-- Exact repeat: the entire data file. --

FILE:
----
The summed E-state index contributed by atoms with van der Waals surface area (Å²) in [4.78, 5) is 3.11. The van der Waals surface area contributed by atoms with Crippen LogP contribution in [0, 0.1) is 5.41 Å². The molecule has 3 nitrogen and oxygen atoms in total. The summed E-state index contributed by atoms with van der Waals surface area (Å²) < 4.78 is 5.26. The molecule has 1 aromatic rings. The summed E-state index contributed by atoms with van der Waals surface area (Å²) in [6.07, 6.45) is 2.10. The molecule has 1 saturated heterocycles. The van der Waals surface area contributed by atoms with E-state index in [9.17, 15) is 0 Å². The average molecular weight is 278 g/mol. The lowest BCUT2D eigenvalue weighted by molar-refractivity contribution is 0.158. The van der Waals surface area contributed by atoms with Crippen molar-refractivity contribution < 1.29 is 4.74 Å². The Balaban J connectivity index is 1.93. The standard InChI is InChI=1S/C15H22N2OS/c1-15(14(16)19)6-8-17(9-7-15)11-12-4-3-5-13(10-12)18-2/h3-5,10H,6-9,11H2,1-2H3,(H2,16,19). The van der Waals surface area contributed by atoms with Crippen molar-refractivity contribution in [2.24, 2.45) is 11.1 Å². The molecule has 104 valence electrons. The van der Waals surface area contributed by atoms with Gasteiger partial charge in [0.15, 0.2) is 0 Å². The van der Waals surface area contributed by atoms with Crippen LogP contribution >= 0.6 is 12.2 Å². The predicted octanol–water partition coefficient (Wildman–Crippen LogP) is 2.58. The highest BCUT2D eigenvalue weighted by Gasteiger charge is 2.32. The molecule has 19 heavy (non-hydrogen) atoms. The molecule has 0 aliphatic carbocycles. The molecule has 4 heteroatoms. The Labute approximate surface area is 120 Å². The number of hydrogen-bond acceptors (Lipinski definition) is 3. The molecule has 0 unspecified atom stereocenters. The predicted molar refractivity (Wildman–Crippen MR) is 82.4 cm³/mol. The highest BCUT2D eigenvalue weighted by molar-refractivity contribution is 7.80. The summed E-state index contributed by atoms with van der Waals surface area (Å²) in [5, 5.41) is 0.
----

The summed E-state index contributed by atoms with van der Waals surface area (Å²) in [4.78, 5) is 3.11. The van der Waals surface area contributed by atoms with Crippen LogP contribution in [0, 0.1) is 5.41 Å². The molecule has 3 nitrogen and oxygen atoms in total. The summed E-state index contributed by atoms with van der Waals surface area (Å²) < 4.78 is 5.26. The molecule has 1 aromatic rings. The summed E-state index contributed by atoms with van der Waals surface area (Å²) in [6.07, 6.45) is 2.10. The molecule has 1 saturated heterocycles. The van der Waals surface area contributed by atoms with E-state index in [9.17, 15) is 0 Å². The average molecular weight is 278 g/mol. The lowest BCUT2D eigenvalue weighted by molar-refractivity contribution is 0.158. The van der Waals surface area contributed by atoms with Crippen molar-refractivity contribution < 1.29 is 4.74 Å². The Balaban J connectivity index is 1.93. The standard InChI is InChI=1S/C15H22N2OS/c1-15(14(16)19)6-8-17(9-7-15)11-12-4-3-5-13(10-12)18-2/h3-5,10H,6-9,11H2,1-2H3,(H2,16,19). The van der Waals surface area contributed by atoms with Crippen molar-refractivity contribution in [2.24, 2.45) is 11.1 Å². The molecule has 104 valence electrons. The van der Waals surface area contributed by atoms with Gasteiger partial charge in [0.15, 0.2) is 0 Å². The van der Waals surface area contributed by atoms with Crippen LogP contribution >= 0.6 is 12.2 Å². The predicted octanol–water partition coefficient (Wildman–Crippen LogP) is 2.58. The highest BCUT2D eigenvalue weighted by Gasteiger charge is 2.32. The molecule has 19 heavy (non-hydrogen) atoms. The molecule has 0 aliphatic carbocycles. The molecule has 4 heteroatoms. The Labute approximate surface area is 120 Å². The number of hydrogen-bond acceptors (Lipinski definition) is 3. The molecule has 0 unspecified atom stereocenters. The predicted molar refractivity (Wildman–Crippen MR) is 82.4 cm³/mol. The highest BCUT2D eigenvalue weighted by molar-refractivity contribution is 7.80. The summed E-state index contributed by atoms with van der Waals surface area (Å²) in [5, 5.41) is 0.